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In order to allow interoperability among different Aggregate Managers(AMs), GENI requires a common language for describing resources, resource requests, and reservations. GENI now uses standardized Request Specification (RSpec) documents which are XML documents following agreed schemas to represent resources. The schemas support Aggregate or resource specific extensions. Ongoing work covers agreeing upon ontologies for other resource types.

RSpec Types

In GENI there are three different types of RSpec, each used to describe resources when communicating with an AM. The communication with an AM, is based on the common GENI AM API.

Advertisement RSpec

This is the document that is returned by an AM that describes the resources that the AM has.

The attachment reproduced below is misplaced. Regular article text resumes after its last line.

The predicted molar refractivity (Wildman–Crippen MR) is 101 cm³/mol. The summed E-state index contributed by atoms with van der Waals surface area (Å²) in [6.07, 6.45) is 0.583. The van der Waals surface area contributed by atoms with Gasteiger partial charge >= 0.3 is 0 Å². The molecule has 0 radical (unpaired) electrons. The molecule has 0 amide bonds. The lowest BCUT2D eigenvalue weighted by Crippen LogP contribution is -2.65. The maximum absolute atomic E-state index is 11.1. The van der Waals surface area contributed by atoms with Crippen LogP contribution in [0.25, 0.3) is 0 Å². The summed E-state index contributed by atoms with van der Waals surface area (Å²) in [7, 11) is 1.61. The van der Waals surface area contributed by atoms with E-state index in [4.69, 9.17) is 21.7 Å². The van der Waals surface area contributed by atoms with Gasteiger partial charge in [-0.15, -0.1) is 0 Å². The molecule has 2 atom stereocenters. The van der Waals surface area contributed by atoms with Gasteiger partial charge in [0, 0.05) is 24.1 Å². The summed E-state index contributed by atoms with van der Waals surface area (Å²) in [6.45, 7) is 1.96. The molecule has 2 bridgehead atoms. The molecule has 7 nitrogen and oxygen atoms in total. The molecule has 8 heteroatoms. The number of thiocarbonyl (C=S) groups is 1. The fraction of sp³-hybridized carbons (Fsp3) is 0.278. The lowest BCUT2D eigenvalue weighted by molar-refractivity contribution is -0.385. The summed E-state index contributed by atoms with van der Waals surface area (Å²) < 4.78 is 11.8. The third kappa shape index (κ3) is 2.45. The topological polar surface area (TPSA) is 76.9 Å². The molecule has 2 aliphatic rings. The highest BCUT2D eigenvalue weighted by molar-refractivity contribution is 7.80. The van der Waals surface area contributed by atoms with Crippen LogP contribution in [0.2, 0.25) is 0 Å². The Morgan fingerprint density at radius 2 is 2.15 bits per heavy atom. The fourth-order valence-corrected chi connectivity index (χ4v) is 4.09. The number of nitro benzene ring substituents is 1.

Request RSpec

This is the document that a user sends to an AM to describe the resources that he wants to reserve.

Manifest RSpec

This is the document returned by an AM tha describes the resources that a user has at an AM.

RSpec Versions

Except from the three types of RSpecs, there are also different versions of RSpecs. The current version is the GENI v3.


The current GENI v3 RSpec schemas are based on the ProtoGENI v2 RSpecs. You can find some documentation and RSpec examples on the ProtoGENI website.

OpenFlow v3 Extension


Writing RSpecs

You will only probably ever need to write Request RSpecs. The best way to write RSpecs is either to use a tool like Flack, or to modify an existing example, or to modify an advertisement RSpec.

For OpenFlow v3 RSpecs there is wiki page that gives step-by-step instructions about how to write a valid RSpec.

Debugging RSpecs

If you write your own RSpecs, then you can use rspeclint to verify the validity of the document. is a script written in python that will check the validity of an xml document against its schema.

For comments and corrections on this page please mail us.

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